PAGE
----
Ferrari's New CEO Is The Boring Choice It Probably Needs

Benedetto Vigna, who will take control in September, claims to be excited

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Ferrari makes fast and expensive cars, and for some it is a religion of sorts. Modern Ferrari is also, above all, a brand, with an interest not only in making fast and expensive cars but also apparel and leather. Modern Ferrari is also hugely profitable.

All this means that the person you want at the top is not someone in the mold of Enzo Ferrari, who despised his customers and was obsessed with racing. You want someone who is pretty much the opposite: a competent steward who can keep ushering in big profits. Ferrari appears to have found that in Benedetto Vigna, an Italian who The Wall Street Journal calls a “chip guy.”

Mr. Vigna is currently a divisional president at French-Italian semiconductor manufacturer STMicroelectronics STM 0.05% NV, where he has worked for more than 25 years.

In announcing the appointment, [John Elkann, the company’s chairman] cited Mr. Vigna’s “deep understanding of the technologies driving much of the change in our industry.”


This would appear to be both a short-term and long-term play, in that the industry is currently in the grip of a global chip shortage but that also the long-term future of cars is not internal combustion engines but computers on wheels, even Ferraris.

Reuters has a “factbox” about Vigna in which it says that he deserves some credit for inventing that thing where your phone screen re-orients when you turn it horizontal.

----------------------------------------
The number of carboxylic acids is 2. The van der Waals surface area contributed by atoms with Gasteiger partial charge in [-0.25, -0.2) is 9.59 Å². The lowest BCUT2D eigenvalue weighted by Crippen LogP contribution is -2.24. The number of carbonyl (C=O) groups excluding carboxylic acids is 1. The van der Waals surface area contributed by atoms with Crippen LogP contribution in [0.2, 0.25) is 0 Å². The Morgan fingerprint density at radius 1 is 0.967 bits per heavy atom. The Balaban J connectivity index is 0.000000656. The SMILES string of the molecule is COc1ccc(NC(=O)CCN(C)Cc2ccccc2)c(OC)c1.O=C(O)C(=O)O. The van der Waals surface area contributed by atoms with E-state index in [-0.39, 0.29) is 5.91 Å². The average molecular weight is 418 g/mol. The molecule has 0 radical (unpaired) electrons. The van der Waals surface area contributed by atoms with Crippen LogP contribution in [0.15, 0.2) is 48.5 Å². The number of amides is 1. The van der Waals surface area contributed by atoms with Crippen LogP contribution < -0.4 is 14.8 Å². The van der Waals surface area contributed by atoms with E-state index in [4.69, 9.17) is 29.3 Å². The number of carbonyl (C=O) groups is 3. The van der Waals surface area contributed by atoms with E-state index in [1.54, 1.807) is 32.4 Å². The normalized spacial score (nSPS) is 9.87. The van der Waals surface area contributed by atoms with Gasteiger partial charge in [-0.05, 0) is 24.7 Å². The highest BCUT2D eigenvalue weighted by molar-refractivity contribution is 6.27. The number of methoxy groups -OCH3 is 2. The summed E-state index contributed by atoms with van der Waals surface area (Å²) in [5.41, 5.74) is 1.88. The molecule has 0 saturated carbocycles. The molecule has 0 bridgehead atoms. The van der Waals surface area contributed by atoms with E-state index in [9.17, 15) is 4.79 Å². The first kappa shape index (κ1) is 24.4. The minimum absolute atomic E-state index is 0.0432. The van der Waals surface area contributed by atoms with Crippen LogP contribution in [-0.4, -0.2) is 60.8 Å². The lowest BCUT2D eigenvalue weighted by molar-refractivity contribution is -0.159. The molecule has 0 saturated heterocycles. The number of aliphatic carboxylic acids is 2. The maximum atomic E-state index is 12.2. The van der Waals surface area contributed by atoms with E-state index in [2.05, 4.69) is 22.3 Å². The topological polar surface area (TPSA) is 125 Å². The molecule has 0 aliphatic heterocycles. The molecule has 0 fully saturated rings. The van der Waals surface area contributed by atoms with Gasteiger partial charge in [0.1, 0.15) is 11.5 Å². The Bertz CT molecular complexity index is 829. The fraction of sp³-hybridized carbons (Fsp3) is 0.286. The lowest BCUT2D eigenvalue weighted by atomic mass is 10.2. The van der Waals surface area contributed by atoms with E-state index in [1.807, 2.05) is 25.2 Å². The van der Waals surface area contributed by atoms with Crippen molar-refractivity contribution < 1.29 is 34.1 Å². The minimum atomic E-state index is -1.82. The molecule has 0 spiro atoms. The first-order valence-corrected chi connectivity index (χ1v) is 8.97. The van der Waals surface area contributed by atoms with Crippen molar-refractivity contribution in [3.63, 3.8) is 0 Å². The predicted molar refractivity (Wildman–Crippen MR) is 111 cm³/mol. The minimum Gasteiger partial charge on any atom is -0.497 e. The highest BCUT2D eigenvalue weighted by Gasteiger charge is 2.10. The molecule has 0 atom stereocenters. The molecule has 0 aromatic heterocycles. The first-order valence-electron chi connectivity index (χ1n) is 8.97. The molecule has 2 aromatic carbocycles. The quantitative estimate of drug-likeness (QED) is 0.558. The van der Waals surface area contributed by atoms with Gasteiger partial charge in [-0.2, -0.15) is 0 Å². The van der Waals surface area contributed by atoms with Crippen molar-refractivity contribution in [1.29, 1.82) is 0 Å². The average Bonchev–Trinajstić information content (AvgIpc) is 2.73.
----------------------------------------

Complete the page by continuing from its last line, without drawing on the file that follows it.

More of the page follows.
* Vigna and his team were among pioneers of the “three axis gyroscope” that debuted in the Apple (AAPL.O) iPhone 4, which allows the screen to adapt to portrait or landscape format as users turned the handset. This sensor technology is now used in all mobile phones as well as for ADAS (advanced driver-assistance systems) navigation and active safety in cars.

* A recognised industry leader and innovator, Vigna has more than 200 patents on micro-machining and has authored numerous publications.


Automaker CEOs tend to be industry veterans like Mary Barra and Jim Farley, or family scions like Akio Toyoda. There are also the sort-of-anonymous geniuses like Håkan Samuelsson, eternal engineers like Herbert Diess, power-hungry maniacs like Carlos Ghosn, and space cadets like Elon Musk. Vigna seems to be none of these. Ferrari stans will probably always measure Ferrari by the state of its Formula 1 team but Vigna will be concerned with the bottom line and maybe even the future. That is what modern Ferrari is.